A high-power fiber laser has been successfully tested in field trials to weaken hard rocks to increase efficiency and reduce the cost of geothermal drilling. The fiber laser technology promotes a process applied to access geothermal heat — a clean and sustainable energy source.
The thing is that when drilling deep into the earth’s crust is performed, the temperature of the drill bit not only increases on average by about three degrees Celsius per 100 meters but also when it collides with a hard stone, the drill bit wears out faster and the speed of its penetration decreases.
The cost of this process can be extremely high, and often prevents investors from continuing with deep geothermal projects. Therefore, a group of researchers from Germany combined with partners on a research project to develop a method for mechanical drilling of hard rocks employing a laser system.
This fiber laser system can not only increase the penetration rate in geothermal drilling but also helps to maintain the cutting edge of the drill bit by loosening and even breaking the rock just before drilling begins.
To be more precise, the researchers have developed this laser system by initially installing a test unit with a ytterbium-based fiber laser with an output power of up to 30 kilowatts, which they then used to successfully loosen sandstone, granite, and quartzite. At the same time, all these materials are solid rocks with a strength of more than 150 megapascals — up to 80 percent.
A jet of water is used to direct the laser beam to the rock surface – similar to how optical fiber can direct a laser system— which also prevents contamination and damage to sensitive fiber laser optics and makes it easier to remove rock fragments with a drilling tool.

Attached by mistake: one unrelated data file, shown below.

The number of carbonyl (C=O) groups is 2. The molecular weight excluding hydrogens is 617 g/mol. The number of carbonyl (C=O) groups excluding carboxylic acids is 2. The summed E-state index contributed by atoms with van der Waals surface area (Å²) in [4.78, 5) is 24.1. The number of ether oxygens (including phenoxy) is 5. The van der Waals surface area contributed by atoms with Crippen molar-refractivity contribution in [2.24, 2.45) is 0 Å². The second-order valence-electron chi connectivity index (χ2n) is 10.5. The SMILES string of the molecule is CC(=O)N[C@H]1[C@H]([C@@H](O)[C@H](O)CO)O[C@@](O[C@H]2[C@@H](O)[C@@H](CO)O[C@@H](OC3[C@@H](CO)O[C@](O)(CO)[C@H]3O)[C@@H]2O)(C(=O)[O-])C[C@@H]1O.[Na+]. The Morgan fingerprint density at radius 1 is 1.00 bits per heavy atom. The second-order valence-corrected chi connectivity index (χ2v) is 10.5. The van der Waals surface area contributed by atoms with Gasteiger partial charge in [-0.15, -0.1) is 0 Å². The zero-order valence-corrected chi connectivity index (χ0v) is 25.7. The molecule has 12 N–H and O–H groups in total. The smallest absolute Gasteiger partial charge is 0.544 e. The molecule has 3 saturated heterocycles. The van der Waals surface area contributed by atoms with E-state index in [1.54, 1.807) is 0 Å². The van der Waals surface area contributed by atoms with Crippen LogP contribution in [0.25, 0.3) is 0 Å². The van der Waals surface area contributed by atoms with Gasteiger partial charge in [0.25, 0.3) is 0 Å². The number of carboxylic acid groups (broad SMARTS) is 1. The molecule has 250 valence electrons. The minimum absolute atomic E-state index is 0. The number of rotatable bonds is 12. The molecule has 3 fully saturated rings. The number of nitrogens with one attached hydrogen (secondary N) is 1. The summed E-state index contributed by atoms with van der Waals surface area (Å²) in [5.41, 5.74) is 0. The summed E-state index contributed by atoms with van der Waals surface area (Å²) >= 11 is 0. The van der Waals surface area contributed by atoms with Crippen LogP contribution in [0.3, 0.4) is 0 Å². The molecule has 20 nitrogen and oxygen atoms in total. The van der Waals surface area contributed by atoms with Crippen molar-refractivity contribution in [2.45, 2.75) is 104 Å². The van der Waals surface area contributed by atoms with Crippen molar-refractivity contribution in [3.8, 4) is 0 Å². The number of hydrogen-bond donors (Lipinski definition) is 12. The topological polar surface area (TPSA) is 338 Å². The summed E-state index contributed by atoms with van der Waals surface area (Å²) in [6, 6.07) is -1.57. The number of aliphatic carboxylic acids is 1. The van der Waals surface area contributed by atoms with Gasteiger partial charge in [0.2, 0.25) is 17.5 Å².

Then the engineers use a fiber laser system on the rig in a specially designed drill string and test the new tool in real-world conditions in field tests, which also proved successful. In future research projects, the researchers plan to further improve the laser beam power distribution and add digital sensors to the hybrid tool to get feedback from the drilling process and thus be able to respond to material changes on the drilling path.
The flexible adjustment of the laser beam output power is one of the factors that make it a particularly effective tool for facilitating drilling processes. According to the researchers, the developed powerful fiber laser system will help reduce the cost of deep geothermal drilling in the future and simplify the use of geothermal energy as an inexhaustible source of energy-supporting other renewable sources such as sunlight, wind, and water.
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